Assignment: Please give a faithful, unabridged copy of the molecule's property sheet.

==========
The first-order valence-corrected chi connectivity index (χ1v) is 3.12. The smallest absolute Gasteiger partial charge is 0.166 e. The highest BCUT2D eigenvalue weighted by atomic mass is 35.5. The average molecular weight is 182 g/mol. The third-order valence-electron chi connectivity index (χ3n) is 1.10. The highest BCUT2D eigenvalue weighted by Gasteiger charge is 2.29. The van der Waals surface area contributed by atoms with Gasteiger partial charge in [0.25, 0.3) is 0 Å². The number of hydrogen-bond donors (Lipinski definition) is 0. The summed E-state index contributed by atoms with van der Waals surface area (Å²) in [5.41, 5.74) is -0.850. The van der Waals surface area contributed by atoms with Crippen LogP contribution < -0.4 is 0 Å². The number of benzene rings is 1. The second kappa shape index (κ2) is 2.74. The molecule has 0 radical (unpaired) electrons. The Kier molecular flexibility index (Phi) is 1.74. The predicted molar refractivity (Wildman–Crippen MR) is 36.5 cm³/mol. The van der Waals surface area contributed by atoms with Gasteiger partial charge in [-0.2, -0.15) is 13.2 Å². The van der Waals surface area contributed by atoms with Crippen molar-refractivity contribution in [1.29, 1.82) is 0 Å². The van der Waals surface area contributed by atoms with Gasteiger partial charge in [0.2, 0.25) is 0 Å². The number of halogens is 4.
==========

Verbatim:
The first-order valence-corrected chi connectivity index (χ1v) is 3.12. The smallest absolute Gasteiger partial charge is 0.166 e. The highest BCUT2D eigenvalue weighted by atomic mass is 35.5. The average molecular weight is 182 g/mol. The third-order valence-electron chi connectivity index (χ3n) is 1.10. The highest BCUT2D eigenvalue weighted by Gasteiger charge is 2.29. The van der Waals surface area contributed by atoms with Gasteiger partial charge in [0.25, 0.3) is 0 Å². The number of hydrogen-bond donors (Lipinski definition) is 0. The summed E-state index contributed by atoms with van der Waals surface area (Å²) in [5.41, 5.74) is -0.850. The van der Waals surface area contributed by atoms with Crippen LogP contribution < -0.4 is 0 Å². The number of benzene rings is 1. The second kappa shape index (κ2) is 2.74. The molecule has 0 radical (unpaired) electrons. The Kier molecular flexibility index (Phi) is 1.74. The predicted molar refractivity (Wildman–Crippen MR) is 36.5 cm³/mol. The van der Waals surface area contributed by atoms with Gasteiger partial charge in [-0.2, -0.15) is 13.2 Å². The van der Waals surface area contributed by atoms with Crippen molar-refractivity contribution in [1.29, 1.82) is 0 Å². The van der Waals surface area contributed by atoms with Gasteiger partial charge in [0.2, 0.25) is 0 Å². The number of halogens is 4.